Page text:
Think about it, what does the ad tell you about Ivar? The answer is nothing. It doesn’t tell you anything about the products they make, the price they charge, why they are better than the competition. You see the ad and don’t even know what they do (they are a chain of seafood restaurants). Yet, it received so much attention. Why is this? Because they did something different. Instead of overloading their audience with lots of details, they made a very simple ad—the simplest ever made. And it worked. Of course Ivar took this concept to the extreme. I’m not suggesting that any ads, products or websites should follow that level of simplicity. A good compromise comes from Albert Einstein: “make everything as simple as possible, but not simpler”.

3 Takeaways for Presenters 

There are three lessons presenters can learn from the Ivar’s ad. When preparing your next presentation, ask yourself the following questions:
1. What’s the one message I want my audience to take away? Or the 3 main messages. If you want to stand out, don’t give people 12 reasons why they should support your idea. This concept is called Rule of Three. It simply means that in short-term (working) memory we are only able to process about three pieces of information. According to Carmine Gallo, the rule of three is one of the most powerful concepts in communication theory (more on that here).
2. What’s the minimum amount of information I can share with my audience? Notice that the key word here is “minimum”. Many presenters tend to share as much information as they can think of. If you want to stand out, think carefully about what your audience really need to know, give it to them and ignore the rest.
3. How can I present my idea in as simple a way as possible? It’s not enough to know what to include and what to get rid of. If you want to stand out, you need to present your idea so that even your daughter would understand it. 
Don’t get me wrong. I’m not saying that you should kill every detail. I’m sure you have lots of invaluable information to share with your audience. What I’m saying is that you should carefully think about what’s valuable to your audience and what’s not and plan your presentation accordingly. Make it as simple as possible, not simpler. 

I'd love to know your thoughts on this article. Meet me over on Google+ or Twitter to join the conversation right now!

Effectiveness and Simplicity via Bryan Dunlop 
Man with piercings via Random Paradise 

3 September 2014

Never Use That Colour Again: Design Lessons from Football

With huge sorrow for rugby fans around my country, the Italian football league has finally started. As always, with a bit of delay compared to the other major leagues, but here we are again ready for another exciting season. 

This year, an interesting fact happened during the pre-season. Never before the Juventus fans complained so much about their team’s shirts. What they found improper was the colours of names and numbers. I have to say they weren’t wrong at all. The Italian defending champions came up with a rather controversial colour choice this time: white background with yellow names and numbers. With these colours, recognising the players was as easy as climbing the Everest.
Even the UEFA asked Juventus to solve the problem. As a consequence—after a pre-seanson where the team continued to play with the orinal colour choice—just a few days before the league started they finally sorted this out by changing yellow with black.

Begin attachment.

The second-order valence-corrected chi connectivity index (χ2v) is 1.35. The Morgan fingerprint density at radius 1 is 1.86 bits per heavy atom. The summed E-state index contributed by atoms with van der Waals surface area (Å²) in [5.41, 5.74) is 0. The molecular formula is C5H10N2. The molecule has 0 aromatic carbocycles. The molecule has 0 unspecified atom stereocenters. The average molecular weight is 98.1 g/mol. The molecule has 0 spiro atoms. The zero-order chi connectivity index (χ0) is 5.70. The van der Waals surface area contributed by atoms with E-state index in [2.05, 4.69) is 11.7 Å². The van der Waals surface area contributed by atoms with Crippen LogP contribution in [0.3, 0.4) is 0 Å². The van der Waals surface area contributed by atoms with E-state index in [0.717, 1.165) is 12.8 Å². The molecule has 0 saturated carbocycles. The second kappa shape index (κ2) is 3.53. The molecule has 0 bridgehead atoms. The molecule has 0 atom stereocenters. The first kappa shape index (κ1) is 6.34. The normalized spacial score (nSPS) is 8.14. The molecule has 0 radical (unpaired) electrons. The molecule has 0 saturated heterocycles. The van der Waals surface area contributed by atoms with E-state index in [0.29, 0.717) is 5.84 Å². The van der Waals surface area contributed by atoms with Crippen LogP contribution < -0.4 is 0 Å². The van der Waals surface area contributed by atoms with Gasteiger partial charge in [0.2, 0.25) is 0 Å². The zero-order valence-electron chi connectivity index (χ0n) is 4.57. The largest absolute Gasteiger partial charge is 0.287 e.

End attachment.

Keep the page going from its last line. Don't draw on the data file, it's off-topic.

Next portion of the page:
Design failure

Who’s fault was that? The colour choice was not made by Nike, Juventus main sponsor. It was made by Stilscreen. This is not the first example of a design failure, here is a funny list you can entertain yourself with. There are many others on the web. Had Stilscreen thought twice before making this decision, fans wouldn’t have complained that much. 

Likely—when it comes to colour—there are some simple concepts we can all refer to, no matter what we do in our lives. Whether you are a company designing football shirts, an employee making a presentation to your colleagues, an entrepreneur pitching investors, a developer designing a website, understanding the basic principles of Colour Theory is of great importance. Here and here you find everything you need to know in order to avoid a design failure like the one Juventus went through. Colour Theory helps us make the best decisions when it comes to combining colours.

In our example, it was obvious that because yellow and white are both light colours, it would have been hard to make numbers and names stand out. That doesn’t mean that a white background only goes with black names. However, if you want to make your design visible, it is always good practice to follow one of these two combinations:
  • Light background and dark elements

  • Dark background and light elements  

This is not something only related to football and shirt design. It has a lot to do with presentation design as well. How often have you found yourself unable to see a slide because of an improper colour choice? By reading the two resources I gave you above, you’ll acquire the knowledge you need to properly work with colours. You’ll learn about the colour wheel, some basic colour combinations and a great tool specifically created for non-designers.

I have to admit I was one of the furious Juventus fans, so I’m glad they corrected the gaffe and am now ready for another super season, hoping that it will go the same way as last year.      

If you’d like to chat more about how to effectively use colour, click over to Google+